Have the Amazin's Met Their Leader Yet?

Michael AbenanteCorrespondent IMay 20, 2009

SAN FRANCISCO - MAY 17:  David Wright #5 speaks to Mike Pelfrey #34 of the New York Mets after two runners got on base in the sixth inning of their game against the San Francisco Giants during their game at AT&T Park on May 17, 2009 in San Francisco, California.  (Photo by Ezra Shaw/Getty Images)

No, they haven't, but that's because they're looking for one.

Leadership means different things to different people, and in the realm of professional sports, that meaning gets blurrier by the win or loss.

Some athletes lead by quiet example, while others choose to broadcast their emotions to the wide world. There is a thin line between separating being "laid back" and becoming just another face on the bench, sideline or in the dugout.

In listening to the recent debates regarding the Mets' need for a leader, one might wonder if every successful sports entity truly needs an outspoken leader to succeed. In terms of singular success, it's not a necessity.

Most championship clubs celebrate winning only once in a window of a few years, and in those cases usually rely on their talents, consistency, and some luck to come out of the grind of a season as winners. They never need to announce who their captain is. That bears itself out on the field.

That need seems to come from clubs that should be perennial contenders, that consistently underachieve (or in the case of the Mets, choke) or that simply ply their trade in large media markets.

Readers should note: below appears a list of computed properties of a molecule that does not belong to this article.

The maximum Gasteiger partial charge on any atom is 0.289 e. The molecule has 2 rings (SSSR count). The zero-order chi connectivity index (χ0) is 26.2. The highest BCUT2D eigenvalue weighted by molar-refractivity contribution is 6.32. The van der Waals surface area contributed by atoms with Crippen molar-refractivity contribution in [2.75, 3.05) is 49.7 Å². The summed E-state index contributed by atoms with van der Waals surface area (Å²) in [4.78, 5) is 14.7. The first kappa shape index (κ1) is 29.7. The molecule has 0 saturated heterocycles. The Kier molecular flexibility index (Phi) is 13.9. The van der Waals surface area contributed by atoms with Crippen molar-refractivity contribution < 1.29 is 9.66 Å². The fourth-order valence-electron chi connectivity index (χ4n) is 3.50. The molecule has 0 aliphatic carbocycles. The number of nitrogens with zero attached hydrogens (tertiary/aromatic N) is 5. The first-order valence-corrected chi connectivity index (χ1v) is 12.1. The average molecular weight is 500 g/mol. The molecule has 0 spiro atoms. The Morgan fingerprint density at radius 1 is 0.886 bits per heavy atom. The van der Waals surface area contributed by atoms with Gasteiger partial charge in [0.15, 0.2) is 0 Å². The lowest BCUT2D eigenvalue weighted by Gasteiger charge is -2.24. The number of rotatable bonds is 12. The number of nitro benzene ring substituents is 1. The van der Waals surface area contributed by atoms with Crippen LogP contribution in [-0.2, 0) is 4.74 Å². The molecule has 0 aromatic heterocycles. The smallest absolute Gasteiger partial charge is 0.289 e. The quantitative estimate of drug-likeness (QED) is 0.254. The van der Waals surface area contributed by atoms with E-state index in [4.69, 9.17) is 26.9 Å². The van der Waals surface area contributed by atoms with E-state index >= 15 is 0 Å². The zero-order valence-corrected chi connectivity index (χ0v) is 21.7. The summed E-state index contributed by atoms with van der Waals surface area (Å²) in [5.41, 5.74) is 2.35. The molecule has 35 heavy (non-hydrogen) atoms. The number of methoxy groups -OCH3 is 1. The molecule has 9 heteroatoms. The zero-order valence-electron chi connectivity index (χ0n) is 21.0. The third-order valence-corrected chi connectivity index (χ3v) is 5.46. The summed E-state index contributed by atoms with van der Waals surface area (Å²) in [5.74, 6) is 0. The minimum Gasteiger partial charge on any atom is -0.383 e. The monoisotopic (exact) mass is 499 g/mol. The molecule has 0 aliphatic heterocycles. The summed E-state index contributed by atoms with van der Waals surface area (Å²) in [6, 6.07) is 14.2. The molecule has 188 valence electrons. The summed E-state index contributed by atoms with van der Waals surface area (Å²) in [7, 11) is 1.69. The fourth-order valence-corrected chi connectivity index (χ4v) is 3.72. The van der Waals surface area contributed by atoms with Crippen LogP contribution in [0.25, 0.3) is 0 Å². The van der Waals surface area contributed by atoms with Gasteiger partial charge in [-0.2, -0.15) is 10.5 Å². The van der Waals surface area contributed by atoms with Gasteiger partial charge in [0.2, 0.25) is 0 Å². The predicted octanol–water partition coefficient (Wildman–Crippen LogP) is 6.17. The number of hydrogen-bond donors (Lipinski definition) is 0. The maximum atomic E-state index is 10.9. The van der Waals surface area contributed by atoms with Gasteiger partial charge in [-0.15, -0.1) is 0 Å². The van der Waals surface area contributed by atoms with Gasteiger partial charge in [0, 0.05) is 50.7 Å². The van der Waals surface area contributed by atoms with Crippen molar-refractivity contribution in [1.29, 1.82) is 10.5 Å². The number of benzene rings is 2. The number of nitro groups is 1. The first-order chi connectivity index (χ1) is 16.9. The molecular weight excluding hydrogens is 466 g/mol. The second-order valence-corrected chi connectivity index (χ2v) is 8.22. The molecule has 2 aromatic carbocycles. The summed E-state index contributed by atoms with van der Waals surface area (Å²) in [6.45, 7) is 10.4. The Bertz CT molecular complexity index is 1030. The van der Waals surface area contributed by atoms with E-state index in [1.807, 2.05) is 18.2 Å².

To put things in perspective, how many small market Major League teams would happily listen to trade offers for David Wright? And how many others would gladly accept Carlos Beltran's silence in exchange for his defense and offensive production? Is Johan Santana less of a leader because he is soft-spoken?

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It's a sad fan's luxury to boo players of this caliber (A-Rod, anyone?) or question their leadership qualities when they've grown to expect the unreasonable.

But as the Mets begin to lose more games due to a lackadaisical approach to playing baseball and indifference for the game's fundamentals, the real problem becomes clearer: Where is their heart?

Team chemistry is too often thought of in terms of how well a locker room gets along and believes in the game plan, how it follows its leaders. The Mets are a team made up of the wrong mix of talent and dedication, and wouldn't need one leader if more members of the team took it upon themselves to lead by performance or lead by being a positive, social teammate.

The public demands someone be accountable, to step in front of the cameras and microphones to explain where the burning desire to utterly wipe the smirk from Jimmy Rollins' face is. That's really what Mets fans want; what they need.

Pedro Martinez served this role cheerfully, but became a non-entity due to injuries. Billy Wagner attempted to be a galvanizing force, but lacked the charisma, success or credibility to be taken as anything more than an abrasive loudmouth. No other has attempted to fill the void, and they probably don't have to.

Heart is the missing ingredient in this formula, the elixir Mets fans are so ready to drink. It is the one thing that money can't buy for a team that is worth upwards of $147 million—the desire to be the best in the world.

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